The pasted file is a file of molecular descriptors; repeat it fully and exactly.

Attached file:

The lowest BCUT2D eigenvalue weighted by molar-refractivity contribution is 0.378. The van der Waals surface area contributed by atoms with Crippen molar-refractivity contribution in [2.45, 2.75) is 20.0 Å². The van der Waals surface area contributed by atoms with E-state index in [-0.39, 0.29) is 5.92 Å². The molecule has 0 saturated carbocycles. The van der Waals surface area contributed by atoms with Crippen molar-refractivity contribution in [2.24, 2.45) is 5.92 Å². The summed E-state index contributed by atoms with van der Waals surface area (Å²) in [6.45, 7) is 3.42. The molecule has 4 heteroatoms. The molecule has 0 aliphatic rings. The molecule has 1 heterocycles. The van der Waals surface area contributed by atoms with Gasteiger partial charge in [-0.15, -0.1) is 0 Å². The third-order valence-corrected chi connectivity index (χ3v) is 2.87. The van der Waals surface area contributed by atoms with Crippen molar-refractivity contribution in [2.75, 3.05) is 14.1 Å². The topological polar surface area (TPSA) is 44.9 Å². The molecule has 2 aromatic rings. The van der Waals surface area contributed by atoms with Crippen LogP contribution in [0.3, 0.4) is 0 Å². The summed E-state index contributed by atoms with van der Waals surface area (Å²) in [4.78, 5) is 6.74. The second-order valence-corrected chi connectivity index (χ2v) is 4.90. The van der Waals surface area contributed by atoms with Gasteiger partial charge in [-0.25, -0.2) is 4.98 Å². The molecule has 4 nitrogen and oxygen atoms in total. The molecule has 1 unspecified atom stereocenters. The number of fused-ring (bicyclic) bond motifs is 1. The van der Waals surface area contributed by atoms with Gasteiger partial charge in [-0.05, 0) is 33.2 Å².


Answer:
The lowest BCUT2D eigenvalue weighted by molar-refractivity contribution is 0.378. The van der Waals surface area contributed by atoms with Crippen molar-refractivity contribution in [2.45, 2.75) is 20.0 Å². The van der Waals surface area contributed by atoms with E-state index in [-0.39, 0.29) is 5.92 Å². The molecule has 0 saturated carbocycles. The van der Waals surface area contributed by atoms with Crippen molar-refractivity contribution in [2.24, 2.45) is 5.92 Å². The summed E-state index contributed by atoms with van der Waals surface area (Å²) in [6.45, 7) is 3.42. The molecule has 4 heteroatoms. The molecule has 0 aliphatic rings. The molecule has 1 heterocycles. The van der Waals surface area contributed by atoms with Gasteiger partial charge in [-0.15, -0.1) is 0 Å². The third-order valence-corrected chi connectivity index (χ3v) is 2.87. The van der Waals surface area contributed by atoms with Crippen molar-refractivity contribution in [2.75, 3.05) is 14.1 Å². The topological polar surface area (TPSA) is 44.9 Å². The molecule has 2 aromatic rings. The van der Waals surface area contributed by atoms with Crippen LogP contribution in [0.3, 0.4) is 0 Å². The summed E-state index contributed by atoms with van der Waals surface area (Å²) in [4.78, 5) is 6.74. The second-order valence-corrected chi connectivity index (χ2v) is 4.90. The van der Waals surface area contributed by atoms with Gasteiger partial charge in [-0.25, -0.2) is 4.98 Å². The molecule has 4 nitrogen and oxygen atoms in total. The molecule has 1 unspecified atom stereocenters. The number of fused-ring (bicyclic) bond motifs is 1. The van der Waals surface area contributed by atoms with Gasteiger partial charge in [-0.05, 0) is 33.2 Å².